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Thanks FBinNY for the opposite cone final adjustment tip. I will try it out.
Thanks Andy for the info on adjustment. It is great to hear from you guys with much more bike mechanic experience than I have.
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Old 11-13-17, 06:01 AM
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In addition to the good advice above, you may find helpful these two sources:

Park Tools Repair Help
https://www.parktool.com/blog/repair...icle-section-1

Sheldon Brown's Bicycle Technical Info
Cone Adjustment

One more tip: It's usually not necessary to take the axle assembly *completely* apart to service the bearings. If you leave the cone and its locknut tight on one end of the axle, you are spared the additional task of centering the axle in the hub. This assumes the axle was centered to begin with, and that you are not replacing both cones. On the front hub it doesn't matter which side you leave alone; I like to leave the rear hub's drive side alone and adjust from the non-drive side.
Steve
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Old 11-13-17, 06:11 AM
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The other thing to remember is that if you were doing this more often than once a year, you'd find it a lot easier. Time between 'repairs' is the bane of the home mechanic.
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Old 11-13-17, 06:41 AM
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I also use the "cheater method," except I've found a way that I never have to use the cone wrenches, just two 17mm on the locknuts. After servicing the bearings, I tighten the loose cone by hand just a little too tight against bearings, then the lock nut by hand against the cone, then wrench them tight together. The cone usually backs up just enough to make it perfect, but if it goes a little too far I'll use the two 17s and it never needs more than 1/10 of a turn, sometimes the end of the wrench needs to move just a few mm to make it perfect. If it needs more than 1/10, loosen things up and start again.

You can use this method as a quick and easy way to adjust a BSO with axle nuts without taking the wheels off the bike. Next time you see a kid on a cheap bike with wobbly wheels, all you need is a 15mm for one axle nut and a 17 for one locknut. Coaster brakes too.

I agree with europa about the time between repairs. If you have a local coop or nonprofit, volunteer a few days and you'll learn a lot.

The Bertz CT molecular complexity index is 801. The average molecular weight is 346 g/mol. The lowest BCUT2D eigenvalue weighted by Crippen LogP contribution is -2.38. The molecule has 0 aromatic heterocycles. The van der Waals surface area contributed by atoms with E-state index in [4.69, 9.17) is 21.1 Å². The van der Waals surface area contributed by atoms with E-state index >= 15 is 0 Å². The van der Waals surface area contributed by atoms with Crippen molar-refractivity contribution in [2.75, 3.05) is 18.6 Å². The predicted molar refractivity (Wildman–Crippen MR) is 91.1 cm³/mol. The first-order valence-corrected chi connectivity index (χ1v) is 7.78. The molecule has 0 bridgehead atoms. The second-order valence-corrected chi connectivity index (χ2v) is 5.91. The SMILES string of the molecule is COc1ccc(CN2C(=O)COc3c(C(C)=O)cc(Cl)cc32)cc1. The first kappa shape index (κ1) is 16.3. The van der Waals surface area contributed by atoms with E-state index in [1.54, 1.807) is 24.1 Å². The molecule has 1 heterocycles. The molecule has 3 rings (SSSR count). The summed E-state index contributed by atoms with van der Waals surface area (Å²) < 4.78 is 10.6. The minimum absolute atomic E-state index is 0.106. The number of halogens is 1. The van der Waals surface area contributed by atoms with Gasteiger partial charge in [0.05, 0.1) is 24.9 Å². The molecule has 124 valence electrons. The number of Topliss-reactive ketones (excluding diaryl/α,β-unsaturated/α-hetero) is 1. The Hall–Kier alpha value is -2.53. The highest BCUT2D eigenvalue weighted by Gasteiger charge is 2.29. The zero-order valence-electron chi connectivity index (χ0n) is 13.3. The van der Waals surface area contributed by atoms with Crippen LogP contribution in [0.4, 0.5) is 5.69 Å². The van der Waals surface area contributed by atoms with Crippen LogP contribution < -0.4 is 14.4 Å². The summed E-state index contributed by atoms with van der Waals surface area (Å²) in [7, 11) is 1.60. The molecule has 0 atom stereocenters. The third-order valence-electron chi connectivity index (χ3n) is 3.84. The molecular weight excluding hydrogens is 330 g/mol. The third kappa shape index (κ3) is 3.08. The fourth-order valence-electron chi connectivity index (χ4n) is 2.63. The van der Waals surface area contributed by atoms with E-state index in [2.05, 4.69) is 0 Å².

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Old 11-13-17, 07:14 AM
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[QUOTE]I use a "cheat"method for the final adjustment. I make the best adjustment I can the normal way with the cone and lock nut locked on one side, and adjusting and locking on the other. /QUOTE]

FBinNY's way is a good method for lots of 'preload' stuff. Sure makes life easier.

[QUOTE]The other thing to remember is that if you were doing this more often than once a year, you'd find it a lot easier. Time between 'repairs' is the bane of the home mechanic./QUOTE]

Could not have been said better.......!
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Old 11-13-17, 08:04 AM
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I've developed a way that works for me on cup-and-cone bearing hubs. I have a Park AV-4 axle vise that I clamp in my bench vise. As noted, have one side's cones and locknuts fully tight and work from the other side only.

After cleaning, lubing and reassembling the hub I clamp the fixed side axle stub firmly in the axle vise. I finger tighten the cone against the balls and finger tighten the locknut against the cone. Spin the wheel several times to distribute the new grease and seat the balls in their track.

Now, place your thumb and index finger spanning the dust cap/hub shell seam and wiggle the rim. If there is a significant play, tighten the cone slightly. If there is no play, back the cone off slightly. Keep adjusting until you can feel a very slight amount of play and tighten the locknut fully while holding the cone stationary. Check that the slight play is still there and refine the settings by tightening the locknut more or backing off the cone against the stationary locknut until every thing is tight but the small play remains. As you approach "perfection" the adjustments become very small, perhaps only a degree or two of cone or locknut rotation.

I find that once I have the hub adjusted in the axle vise with this small (and I do mean small)l amount of play, the wheel has no play at the rim when installed in the dropouts but spins very freely and will "pendulum" several times as it comes to a stop.

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Old 11-13-17, 09:39 AM
  #11  
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Originally Posted by sweeks View Post
In addition to the good advice above, you may find helpful these two sources: